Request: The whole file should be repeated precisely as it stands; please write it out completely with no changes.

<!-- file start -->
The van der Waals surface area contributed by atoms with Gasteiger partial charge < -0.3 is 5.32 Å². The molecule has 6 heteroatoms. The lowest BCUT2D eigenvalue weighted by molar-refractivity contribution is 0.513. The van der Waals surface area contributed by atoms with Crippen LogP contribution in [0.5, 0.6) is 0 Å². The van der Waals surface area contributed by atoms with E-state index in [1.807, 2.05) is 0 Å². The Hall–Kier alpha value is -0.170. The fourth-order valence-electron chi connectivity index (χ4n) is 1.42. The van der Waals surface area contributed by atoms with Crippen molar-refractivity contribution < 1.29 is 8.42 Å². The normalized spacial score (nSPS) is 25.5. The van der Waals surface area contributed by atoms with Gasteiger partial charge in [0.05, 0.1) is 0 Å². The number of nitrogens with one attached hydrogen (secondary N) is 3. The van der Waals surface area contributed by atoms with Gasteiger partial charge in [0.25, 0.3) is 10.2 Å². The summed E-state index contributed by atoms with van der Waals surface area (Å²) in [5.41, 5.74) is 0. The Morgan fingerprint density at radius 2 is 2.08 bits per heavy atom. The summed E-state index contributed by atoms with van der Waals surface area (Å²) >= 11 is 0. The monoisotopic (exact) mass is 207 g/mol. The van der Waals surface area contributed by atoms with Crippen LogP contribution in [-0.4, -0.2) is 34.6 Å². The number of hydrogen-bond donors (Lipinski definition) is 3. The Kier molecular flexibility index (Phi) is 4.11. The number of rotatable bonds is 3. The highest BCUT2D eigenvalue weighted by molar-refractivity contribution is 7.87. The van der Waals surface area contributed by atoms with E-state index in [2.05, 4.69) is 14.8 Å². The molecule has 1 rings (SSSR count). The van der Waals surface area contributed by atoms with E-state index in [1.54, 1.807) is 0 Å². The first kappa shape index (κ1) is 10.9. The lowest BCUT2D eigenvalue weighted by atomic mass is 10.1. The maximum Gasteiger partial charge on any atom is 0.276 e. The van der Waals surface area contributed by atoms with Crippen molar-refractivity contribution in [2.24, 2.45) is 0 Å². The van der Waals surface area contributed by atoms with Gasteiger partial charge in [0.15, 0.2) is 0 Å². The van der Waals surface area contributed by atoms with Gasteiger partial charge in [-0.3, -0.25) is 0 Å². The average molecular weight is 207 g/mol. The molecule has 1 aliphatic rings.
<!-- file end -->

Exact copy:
The van der Waals surface area contributed by atoms with Gasteiger partial charge < -0.3 is 5.32 Å². The molecule has 6 heteroatoms. The lowest BCUT2D eigenvalue weighted by molar-refractivity contribution is 0.513. The van der Waals surface area contributed by atoms with Crippen LogP contribution in [0.5, 0.6) is 0 Å². The van der Waals surface area contributed by atoms with E-state index in [1.807, 2.05) is 0 Å². The Hall–Kier alpha value is -0.170. The fourth-order valence-electron chi connectivity index (χ4n) is 1.42. The van der Waals surface area contributed by atoms with Crippen molar-refractivity contribution < 1.29 is 8.42 Å². The normalized spacial score (nSPS) is 25.5. The van der Waals surface area contributed by atoms with Gasteiger partial charge in [0.05, 0.1) is 0 Å². The number of nitrogens with one attached hydrogen (secondary N) is 3. The van der Waals surface area contributed by atoms with Gasteiger partial charge in [0.25, 0.3) is 10.2 Å². The summed E-state index contributed by atoms with van der Waals surface area (Å²) in [5.41, 5.74) is 0. The Morgan fingerprint density at radius 2 is 2.08 bits per heavy atom. The summed E-state index contributed by atoms with van der Waals surface area (Å²) >= 11 is 0. The monoisotopic (exact) mass is 207 g/mol. The van der Waals surface area contributed by atoms with Crippen LogP contribution in [-0.4, -0.2) is 34.6 Å². The number of hydrogen-bond donors (Lipinski definition) is 3. The Kier molecular flexibility index (Phi) is 4.11. The number of rotatable bonds is 3. The highest BCUT2D eigenvalue weighted by molar-refractivity contribution is 7.87. The van der Waals surface area contributed by atoms with E-state index in [2.05, 4.69) is 14.8 Å². The molecule has 1 rings (SSSR count). The van der Waals surface area contributed by atoms with E-state index in [1.54, 1.807) is 0 Å². The first kappa shape index (κ1) is 10.9. The lowest BCUT2D eigenvalue weighted by atomic mass is 10.1. The maximum Gasteiger partial charge on any atom is 0.276 e. The van der Waals surface area contributed by atoms with Crippen molar-refractivity contribution in [2.24, 2.45) is 0 Å². The van der Waals surface area contributed by atoms with Gasteiger partial charge in [0.15, 0.2) is 0 Å². The van der Waals surface area contributed by atoms with Gasteiger partial charge in [-0.3, -0.25) is 0 Å². The average molecular weight is 207 g/mol. The molecule has 1 aliphatic rings.